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Concentration on the project only

On average, they visit Brno offices once or twice a week. The rest of the time is spent at the home office or directly with customers. "Some project things are best discussed in person, and chatting with colleagues is, of course, also important, but most of the time, it is ideal to work in a tunnel. That is to say, to be locked up with the project, preferably disconnected from the internet, and social networks, ideally also from the phone, to be in a bit of a trance, wearing blinkers."

"This job requires combinatorial thinking, spatial imagination, and a lot of concentration. That's why working from home is a big benefit for me. In the quiet of your home without distractions, you can get a lot of quality work done in a shorter time," he explains.

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The Czech Republic is a small playground

[interview-otazka]How does the Consilia team work in practice, with everyone working as a bit of a solitaire at times?[interview-otazka]

“It's not for everyone, because for us, a really happy customer is our main goal. Even if they sometimes come with conflicting demands or expectations. And in order to deliver the job well and on time, it's often about extra hours, some self-initiative, or going above and beyond what is expected.

But I think that this is what helps us to continuously win more and more orders, even though Brno and, as a matter of fact, the Czech Republic is a relatively small place with not many senior layout engineers, designers, mechanics, or software engineers capable of diving into demanding projects. A lot of our clients are people who remember us from former companies or have received good references from former colleagues or partners. By often speaking for ourselves in projects, but also for the company, we fight a lot for our overall reputation,” explains Petr Horák.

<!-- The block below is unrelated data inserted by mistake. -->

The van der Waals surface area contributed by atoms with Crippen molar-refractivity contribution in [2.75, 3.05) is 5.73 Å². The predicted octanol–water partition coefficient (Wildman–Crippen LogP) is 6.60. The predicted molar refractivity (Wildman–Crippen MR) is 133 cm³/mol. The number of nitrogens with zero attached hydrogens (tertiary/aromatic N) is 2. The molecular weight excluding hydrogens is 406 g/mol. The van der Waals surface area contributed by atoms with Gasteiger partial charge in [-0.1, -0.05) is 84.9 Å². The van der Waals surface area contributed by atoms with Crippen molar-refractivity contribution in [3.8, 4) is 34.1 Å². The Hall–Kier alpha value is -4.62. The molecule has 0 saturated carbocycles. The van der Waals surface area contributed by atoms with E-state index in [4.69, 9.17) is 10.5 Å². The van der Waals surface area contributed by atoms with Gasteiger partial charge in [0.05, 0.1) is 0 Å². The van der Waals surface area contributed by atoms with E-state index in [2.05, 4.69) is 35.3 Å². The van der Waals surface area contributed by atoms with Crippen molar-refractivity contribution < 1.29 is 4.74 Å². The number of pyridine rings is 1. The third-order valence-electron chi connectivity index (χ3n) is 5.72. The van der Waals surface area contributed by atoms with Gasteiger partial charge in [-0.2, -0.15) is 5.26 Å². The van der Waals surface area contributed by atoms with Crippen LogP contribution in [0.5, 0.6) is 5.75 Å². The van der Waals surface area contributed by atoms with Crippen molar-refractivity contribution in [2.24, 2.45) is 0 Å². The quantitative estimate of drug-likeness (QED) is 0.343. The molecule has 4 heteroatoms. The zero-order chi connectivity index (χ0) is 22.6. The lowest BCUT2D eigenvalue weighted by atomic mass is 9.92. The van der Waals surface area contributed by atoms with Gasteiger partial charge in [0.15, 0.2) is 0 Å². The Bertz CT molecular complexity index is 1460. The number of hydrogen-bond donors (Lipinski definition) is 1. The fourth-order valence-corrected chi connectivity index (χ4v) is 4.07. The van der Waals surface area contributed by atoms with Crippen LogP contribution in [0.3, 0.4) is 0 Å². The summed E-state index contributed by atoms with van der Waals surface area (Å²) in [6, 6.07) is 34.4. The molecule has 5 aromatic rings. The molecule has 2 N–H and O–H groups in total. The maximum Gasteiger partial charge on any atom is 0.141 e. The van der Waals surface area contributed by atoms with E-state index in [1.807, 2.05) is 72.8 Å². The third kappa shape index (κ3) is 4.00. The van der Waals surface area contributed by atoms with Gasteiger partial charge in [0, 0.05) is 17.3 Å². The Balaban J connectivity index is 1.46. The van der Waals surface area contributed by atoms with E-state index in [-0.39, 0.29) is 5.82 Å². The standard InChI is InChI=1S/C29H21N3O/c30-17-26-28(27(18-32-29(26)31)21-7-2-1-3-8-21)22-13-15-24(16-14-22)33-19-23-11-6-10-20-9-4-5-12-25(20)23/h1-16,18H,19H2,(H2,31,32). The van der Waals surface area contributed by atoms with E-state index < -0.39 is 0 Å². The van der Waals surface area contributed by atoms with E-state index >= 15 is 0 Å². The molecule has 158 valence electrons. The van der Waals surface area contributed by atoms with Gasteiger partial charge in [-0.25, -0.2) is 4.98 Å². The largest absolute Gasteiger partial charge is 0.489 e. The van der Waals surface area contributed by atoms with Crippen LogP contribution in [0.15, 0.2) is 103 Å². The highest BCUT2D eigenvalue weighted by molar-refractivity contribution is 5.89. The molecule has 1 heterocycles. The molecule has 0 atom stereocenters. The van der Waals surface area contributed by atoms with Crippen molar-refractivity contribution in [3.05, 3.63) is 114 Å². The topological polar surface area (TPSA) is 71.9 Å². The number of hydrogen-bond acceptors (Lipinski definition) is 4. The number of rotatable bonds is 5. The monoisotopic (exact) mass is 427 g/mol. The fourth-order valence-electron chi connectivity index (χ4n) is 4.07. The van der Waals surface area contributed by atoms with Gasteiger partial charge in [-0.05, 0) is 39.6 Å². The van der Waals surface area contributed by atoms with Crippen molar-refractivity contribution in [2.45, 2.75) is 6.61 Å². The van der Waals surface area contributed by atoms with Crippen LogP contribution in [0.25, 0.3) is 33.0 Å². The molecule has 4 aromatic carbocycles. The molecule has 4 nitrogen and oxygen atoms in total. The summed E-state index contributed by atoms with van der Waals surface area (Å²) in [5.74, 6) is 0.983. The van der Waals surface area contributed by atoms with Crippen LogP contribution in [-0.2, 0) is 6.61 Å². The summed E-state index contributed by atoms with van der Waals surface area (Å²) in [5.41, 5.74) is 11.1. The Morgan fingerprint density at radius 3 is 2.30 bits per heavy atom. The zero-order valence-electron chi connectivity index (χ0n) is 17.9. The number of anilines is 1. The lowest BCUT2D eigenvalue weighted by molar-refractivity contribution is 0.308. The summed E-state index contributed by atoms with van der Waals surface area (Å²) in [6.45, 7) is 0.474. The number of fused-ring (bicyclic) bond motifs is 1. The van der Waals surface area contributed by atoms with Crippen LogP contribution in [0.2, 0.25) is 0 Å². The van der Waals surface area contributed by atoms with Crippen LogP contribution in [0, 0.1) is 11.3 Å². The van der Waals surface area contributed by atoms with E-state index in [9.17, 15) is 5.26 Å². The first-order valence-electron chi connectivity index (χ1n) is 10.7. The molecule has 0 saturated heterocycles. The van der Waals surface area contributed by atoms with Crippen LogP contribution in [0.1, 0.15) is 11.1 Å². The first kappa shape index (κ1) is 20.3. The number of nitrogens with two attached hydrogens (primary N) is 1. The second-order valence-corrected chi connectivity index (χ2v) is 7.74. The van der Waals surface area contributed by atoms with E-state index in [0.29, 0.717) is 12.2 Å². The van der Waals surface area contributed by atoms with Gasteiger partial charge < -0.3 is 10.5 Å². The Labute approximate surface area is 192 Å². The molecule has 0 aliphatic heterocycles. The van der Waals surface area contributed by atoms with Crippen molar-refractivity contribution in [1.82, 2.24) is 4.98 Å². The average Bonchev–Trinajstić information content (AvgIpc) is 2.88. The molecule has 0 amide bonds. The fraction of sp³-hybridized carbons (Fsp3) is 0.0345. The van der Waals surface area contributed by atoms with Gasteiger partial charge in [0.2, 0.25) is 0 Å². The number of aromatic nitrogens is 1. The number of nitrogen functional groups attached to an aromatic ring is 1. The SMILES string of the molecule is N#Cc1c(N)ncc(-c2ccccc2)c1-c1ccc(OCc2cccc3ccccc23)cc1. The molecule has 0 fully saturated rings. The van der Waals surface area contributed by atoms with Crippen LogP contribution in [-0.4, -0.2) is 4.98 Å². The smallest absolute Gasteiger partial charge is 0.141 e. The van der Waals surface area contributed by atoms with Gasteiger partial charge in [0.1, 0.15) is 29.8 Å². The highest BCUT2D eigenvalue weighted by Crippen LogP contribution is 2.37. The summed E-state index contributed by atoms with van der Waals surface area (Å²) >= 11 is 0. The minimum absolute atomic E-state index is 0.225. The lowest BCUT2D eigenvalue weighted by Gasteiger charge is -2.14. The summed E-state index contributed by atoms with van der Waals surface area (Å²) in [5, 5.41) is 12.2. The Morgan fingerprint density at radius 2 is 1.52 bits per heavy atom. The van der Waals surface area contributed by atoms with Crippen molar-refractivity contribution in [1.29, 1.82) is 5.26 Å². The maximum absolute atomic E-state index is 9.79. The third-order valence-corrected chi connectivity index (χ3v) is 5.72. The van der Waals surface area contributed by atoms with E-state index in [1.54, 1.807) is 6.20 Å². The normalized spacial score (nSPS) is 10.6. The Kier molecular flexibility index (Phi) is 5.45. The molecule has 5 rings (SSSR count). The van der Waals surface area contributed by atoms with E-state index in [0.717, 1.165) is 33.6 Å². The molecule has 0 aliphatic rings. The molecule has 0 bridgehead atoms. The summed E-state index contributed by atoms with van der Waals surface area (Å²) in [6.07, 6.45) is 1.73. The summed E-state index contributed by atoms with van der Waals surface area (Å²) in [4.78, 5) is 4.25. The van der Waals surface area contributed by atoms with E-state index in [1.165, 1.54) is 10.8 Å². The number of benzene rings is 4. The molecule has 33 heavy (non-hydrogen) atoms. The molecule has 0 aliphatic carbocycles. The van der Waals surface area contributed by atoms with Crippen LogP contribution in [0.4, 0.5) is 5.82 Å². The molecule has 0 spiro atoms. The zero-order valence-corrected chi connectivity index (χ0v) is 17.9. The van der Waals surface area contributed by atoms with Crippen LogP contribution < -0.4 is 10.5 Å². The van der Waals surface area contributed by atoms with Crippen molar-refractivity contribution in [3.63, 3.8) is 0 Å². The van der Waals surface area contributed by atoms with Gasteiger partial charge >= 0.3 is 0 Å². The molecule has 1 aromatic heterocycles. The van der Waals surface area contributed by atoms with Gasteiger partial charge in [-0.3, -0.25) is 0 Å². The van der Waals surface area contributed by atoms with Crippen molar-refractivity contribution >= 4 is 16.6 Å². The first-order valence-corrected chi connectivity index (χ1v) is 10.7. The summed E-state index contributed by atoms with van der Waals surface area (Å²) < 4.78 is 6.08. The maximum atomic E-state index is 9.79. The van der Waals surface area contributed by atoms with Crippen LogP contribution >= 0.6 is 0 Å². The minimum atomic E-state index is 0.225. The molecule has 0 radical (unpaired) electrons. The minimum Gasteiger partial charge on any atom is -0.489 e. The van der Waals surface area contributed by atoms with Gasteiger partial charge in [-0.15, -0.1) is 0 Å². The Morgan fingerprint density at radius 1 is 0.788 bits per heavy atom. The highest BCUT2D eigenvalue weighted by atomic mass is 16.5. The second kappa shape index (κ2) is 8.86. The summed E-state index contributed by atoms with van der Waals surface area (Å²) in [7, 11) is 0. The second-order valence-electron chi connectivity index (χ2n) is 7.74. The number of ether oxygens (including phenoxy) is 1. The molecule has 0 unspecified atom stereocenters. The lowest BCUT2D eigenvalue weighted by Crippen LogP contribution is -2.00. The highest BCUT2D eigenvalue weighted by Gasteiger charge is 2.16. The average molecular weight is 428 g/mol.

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We are a tight-knit group

At the same time, he frankly admits that he can't say whether Consilia does more turnkey or “man-day” customer support. “I enjoy a varied mix in this respect too. For one thing, I've had the opportunity to get to know several company cultures over the years and work on interesting projects, and under the management of often inspiring people from outside.

On the other hand, on a turnkey project, the fact that we are a tight-knit group in the company is more evident, which is enhanced by the fact that we usually know each other from previous work experience. When a client comes to us with the need to make a complete solution but doesn't know how to do it and doesn't really want to solve it in detail, we put our heads together, and gradually various professions take turns on the project.

We have guys who will draw the mechanics while others will design the schematic, write the firmware, and I or a colleague will route the connections, and arrange to manufacture and deliver a working prototype. This is how we helped a German company in the recent past, for example, whose entire development team left overnight - and all we had was a disk with 'some source data'. Yet we were able to put together a product portfolio andalso innovate it quickly.

And these are exactly the moments I love about this job: when you manage a project that is difficult in many ways to the customer's satisfaction, the feeling is simply worth it,” concludes Petr Horák.